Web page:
In a classic article published in 1976, Harvard professor Derrick Bell argued that during the Jim Crow era, Black students might have been better off if they had sought more resources for segregated schools rather than access to White schools. Bell’s premise was that actual integration would never happen, even if it were legally mandated, because of “massive white hostility.”

Critical race theorists described the heavy toll of desegregation efforts, including placing Blacks in hostile environments, in a way that resonates with Hannah-Jones’s explanation for her decision: “At some point when you have proven yourself and fought your way into institutions that were not built for you . . . you have to decide that you are done forcing yourself in….”

I have no beef with Hannah-Jones for declining a job at a journalism school that is literally named after the White man who, as he so delicately put it, “expressed my concerns” about her hiring. But, for now, I am okay with working at a university that in its early years was financed by the sale of enslaved people. I love my students and respect my colleagues, and have been part of the community’s efforts, still incomplete, to make reparations for that travesty. Sometimes, helping majority-White spaces be less racist and more inclusive feels transformative. Other times, it feels like an intellectual version of my great-grandfather’s job; he cleaned outhouses — i.e., shoveling White people’s excrement.

Much respect to Hannah-Jones for providing another example. Much respect to critical race theorists for keeping us focused on the crucial question: whether any approach can achieve racial justice in our flawed and divided country.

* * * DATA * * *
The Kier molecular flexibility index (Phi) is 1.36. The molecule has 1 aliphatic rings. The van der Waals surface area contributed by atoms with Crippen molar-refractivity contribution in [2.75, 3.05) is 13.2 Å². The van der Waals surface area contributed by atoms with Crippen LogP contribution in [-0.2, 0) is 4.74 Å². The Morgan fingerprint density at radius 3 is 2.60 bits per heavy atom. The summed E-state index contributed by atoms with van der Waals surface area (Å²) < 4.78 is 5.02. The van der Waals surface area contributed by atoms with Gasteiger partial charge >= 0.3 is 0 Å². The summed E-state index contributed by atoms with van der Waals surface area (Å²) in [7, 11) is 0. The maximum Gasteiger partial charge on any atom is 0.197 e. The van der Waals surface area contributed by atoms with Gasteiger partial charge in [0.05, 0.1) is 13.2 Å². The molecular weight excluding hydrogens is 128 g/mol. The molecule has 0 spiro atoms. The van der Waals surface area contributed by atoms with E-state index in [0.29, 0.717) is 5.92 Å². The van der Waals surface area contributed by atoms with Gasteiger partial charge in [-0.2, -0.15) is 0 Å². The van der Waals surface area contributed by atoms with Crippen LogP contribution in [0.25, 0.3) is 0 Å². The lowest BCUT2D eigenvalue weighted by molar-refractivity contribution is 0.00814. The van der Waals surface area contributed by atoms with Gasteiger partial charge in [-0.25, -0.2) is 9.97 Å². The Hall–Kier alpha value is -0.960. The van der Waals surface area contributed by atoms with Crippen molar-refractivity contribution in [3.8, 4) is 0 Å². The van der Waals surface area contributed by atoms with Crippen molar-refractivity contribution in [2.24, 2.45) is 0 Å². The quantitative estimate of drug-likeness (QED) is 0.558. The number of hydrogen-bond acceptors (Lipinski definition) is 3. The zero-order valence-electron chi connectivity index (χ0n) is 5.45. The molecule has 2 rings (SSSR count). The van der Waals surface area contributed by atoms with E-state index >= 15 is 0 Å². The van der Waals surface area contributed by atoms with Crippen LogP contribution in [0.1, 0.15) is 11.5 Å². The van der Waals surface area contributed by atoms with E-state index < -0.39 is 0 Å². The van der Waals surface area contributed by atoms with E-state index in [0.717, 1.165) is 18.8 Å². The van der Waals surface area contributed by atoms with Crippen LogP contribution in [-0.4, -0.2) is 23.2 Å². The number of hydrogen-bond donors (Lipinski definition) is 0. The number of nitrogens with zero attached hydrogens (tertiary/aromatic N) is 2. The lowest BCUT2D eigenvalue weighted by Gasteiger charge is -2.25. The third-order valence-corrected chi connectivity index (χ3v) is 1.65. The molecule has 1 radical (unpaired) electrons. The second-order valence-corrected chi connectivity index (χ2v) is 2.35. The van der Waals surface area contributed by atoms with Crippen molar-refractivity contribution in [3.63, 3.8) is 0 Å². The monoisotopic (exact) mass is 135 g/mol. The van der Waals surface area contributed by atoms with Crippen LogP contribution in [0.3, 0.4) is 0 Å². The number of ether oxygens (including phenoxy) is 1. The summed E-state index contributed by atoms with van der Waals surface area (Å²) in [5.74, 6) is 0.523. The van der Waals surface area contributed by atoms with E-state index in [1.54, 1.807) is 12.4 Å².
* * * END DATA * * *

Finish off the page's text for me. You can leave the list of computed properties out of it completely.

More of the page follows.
The Washington Post wrote about the teen who inspired Zaila Avant-Garde, the first African American to win the national spelling bee. A 13-year-old girl from Akron, MacNolia Cox, was among the first Black Americans to make it to the national spelling bee, 85 years ago. Her story says a lot about her determination, but also about the racism and segregation that she had to endure when she went to the championship bee in Washington, D.C. (Zaila is not only a spelling champion; she holds three Guinness World Records for her basketball skills. Watch the video. She’s amazing.) I had never heard of MacNolia Cox, but Zaila had, and she knew anything was possible.

About 3,000 people jammed into Union Station in Akron, Ohio, on the evening of Sunday, May 24, 1936. A military band played. A young man led some of the crowd in cheers; others burst into song. They were all awaiting the arrival of an unlikely hero: a tall and slender 13-year-old Black girl named MacNolia Cox. The shy eighth grader was Akron’s spelling bee champion.

A month earlier, MacNolia had stood on the stage at the city’s armory with 50 other children — the top scorers on a written spelling test. After 24 rounds, there were two spellers remaining. After 37 rounds, there were still two. Finally, MacNolia emerged victorious. With the proper spelling of “sciatica” and “voluble,” MacNolia became one of the first two Black children to qualify for the National Spelling Bee, held annually in the nation’s capital. The other was 15-year-old Elizabeth Kenney of New Jersey, who was also bound for Washington.

John S. Knight, the publisher of the Akron Beacon Journal, which sponsored the regional competition, fretted over MacNolia’s win.
“Washington is a segregated city,” he told Mabel Norris, the 21-year-old White reporter assigned to accompany MacNolia, her mother Ladybird and MacNolia’s White teacher, Cordelia Greve, to the competition. “You will have all kinds of difficulties,” he said.